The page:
Smart Is Knowing When to Say “I’m Sorry”
Companies make mistakes. Smart companies not only admit their mistakes and say they’re sorry but even offer to say it with a gift or a special discount.
Why? Because it makes business sense. Unless the mistake is really egregious, most customers would rather stick with a supplier who has served them well so far. Finding and then breaking in a new supplier is hard work and can be expensive, too. In most cases, aggrieved customers need a reason to stick with you. Or, put differently, you don’t want to give them a reason not to. And that’s what a failure to apologize amounts to: a reason to get angry and, even if it’s not to their advantage, to search for new suppliers.
Which is why a prompt and sincere apology, with a little extra thrown in to prove you mean it, is good for business.
Power Job Interviews
Getting ready to make the big leap to a vice-president or CFO spot? Recognize that competency, by itself, is not enough these days. The hot companies look for more than brilliance: They want aggressive, imaginative managers who can think out of the box. And you’ve got to wow them—not with your knowledge, but with your industry insights. Some tips for handling the inevitable series of interviews you’ll face:
If you’ve got the right stuff, you don’t have to flaunt it. Let the interviewer have the opening introduction without interruption. Listen carefully; that first five minutes will contain the critical tips that reveal what the company is seeking in a new executive. So be attentive and responsive; definitely don’t simply follow a script you’ve prepared beforehand. Certainly you should slip into your pitch some salient tidbits about your career and your goals. But remember, nothing turns off managers more than the sense that they’re not being heard. So be sure to respond to both stated and implied questions.
In all likelihood, you’re going to be interviewed by a wide assortment of people—the whole team, in fact. Some will be high on the corporate totem pole and some will be down a few notches. Try to find out who’s on that list and their standings. Don’t be shy about asking your present interviewer for information about the people you’ll be meeting. Most will volunteer the information. Some will even recognize the wisdom of your approach. The kind of things you want to know: their duties, what they’re like, what they’re working on and—very important—their pet projects.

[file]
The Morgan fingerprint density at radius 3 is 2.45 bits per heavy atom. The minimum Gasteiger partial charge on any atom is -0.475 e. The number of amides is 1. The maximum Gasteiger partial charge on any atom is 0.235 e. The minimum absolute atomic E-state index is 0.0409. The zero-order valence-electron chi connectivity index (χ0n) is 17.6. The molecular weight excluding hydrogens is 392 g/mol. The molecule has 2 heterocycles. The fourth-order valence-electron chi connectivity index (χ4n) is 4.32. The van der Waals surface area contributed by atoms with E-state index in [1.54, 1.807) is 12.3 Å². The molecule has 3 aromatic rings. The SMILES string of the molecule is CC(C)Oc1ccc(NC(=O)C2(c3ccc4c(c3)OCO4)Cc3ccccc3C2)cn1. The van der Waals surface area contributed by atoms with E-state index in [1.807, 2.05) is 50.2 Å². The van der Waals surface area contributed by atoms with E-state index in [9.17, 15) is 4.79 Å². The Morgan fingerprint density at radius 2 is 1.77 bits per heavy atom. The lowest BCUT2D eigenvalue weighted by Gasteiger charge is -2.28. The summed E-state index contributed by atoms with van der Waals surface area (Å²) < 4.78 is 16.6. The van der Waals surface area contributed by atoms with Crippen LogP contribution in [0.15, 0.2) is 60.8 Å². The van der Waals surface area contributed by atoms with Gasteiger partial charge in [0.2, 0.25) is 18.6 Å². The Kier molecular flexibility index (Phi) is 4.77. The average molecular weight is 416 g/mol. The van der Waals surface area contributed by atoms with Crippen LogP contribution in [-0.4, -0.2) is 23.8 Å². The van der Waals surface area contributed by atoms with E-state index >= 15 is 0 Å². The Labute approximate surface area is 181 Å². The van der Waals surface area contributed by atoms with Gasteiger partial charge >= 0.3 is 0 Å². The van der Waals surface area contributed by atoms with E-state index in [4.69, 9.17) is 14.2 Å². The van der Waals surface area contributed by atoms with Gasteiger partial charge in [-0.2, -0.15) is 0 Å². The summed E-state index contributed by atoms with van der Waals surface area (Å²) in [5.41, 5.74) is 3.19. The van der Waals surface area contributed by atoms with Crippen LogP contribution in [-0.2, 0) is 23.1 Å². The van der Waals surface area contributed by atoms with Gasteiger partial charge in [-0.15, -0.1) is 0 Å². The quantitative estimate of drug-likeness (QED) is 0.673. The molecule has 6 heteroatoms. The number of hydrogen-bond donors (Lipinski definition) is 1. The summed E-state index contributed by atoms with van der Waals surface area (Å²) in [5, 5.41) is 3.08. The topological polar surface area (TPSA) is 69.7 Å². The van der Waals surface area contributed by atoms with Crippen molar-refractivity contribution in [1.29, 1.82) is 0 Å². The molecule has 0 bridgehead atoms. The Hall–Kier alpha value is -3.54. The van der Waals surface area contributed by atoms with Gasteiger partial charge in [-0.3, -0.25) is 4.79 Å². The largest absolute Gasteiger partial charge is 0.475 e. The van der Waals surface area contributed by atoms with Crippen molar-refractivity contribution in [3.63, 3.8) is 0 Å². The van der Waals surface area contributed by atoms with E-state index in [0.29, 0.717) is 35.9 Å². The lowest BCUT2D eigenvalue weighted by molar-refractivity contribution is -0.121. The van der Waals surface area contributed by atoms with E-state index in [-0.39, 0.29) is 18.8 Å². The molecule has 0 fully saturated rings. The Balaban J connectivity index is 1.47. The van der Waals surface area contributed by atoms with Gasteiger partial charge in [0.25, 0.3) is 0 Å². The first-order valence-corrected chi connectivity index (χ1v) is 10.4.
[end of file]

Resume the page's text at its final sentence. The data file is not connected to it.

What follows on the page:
When asked questions, keep all your answers brief and to the point. Don’t go off on tangents. Let the interviewer lead the conversation, telling you about what he or she does.
Be especially careful not to give the impression that you’re angling for the interviewer’s job.
Pay the Right Price
My father used to say, As bad as it is to pay too much, what’s worse is to pay too little.
His thinking went like this: If you pay too little, assuming the seller had no choice but to sell at a bargain, he or she will be left with a lingering feeling of loss—to be made up somehow, sometime, somewhere. And since you’re likely to do more business with the person or organization in the future, that feeling of loss will overshadow any future negotiations. So if you don’t pay now, you will likely pay later.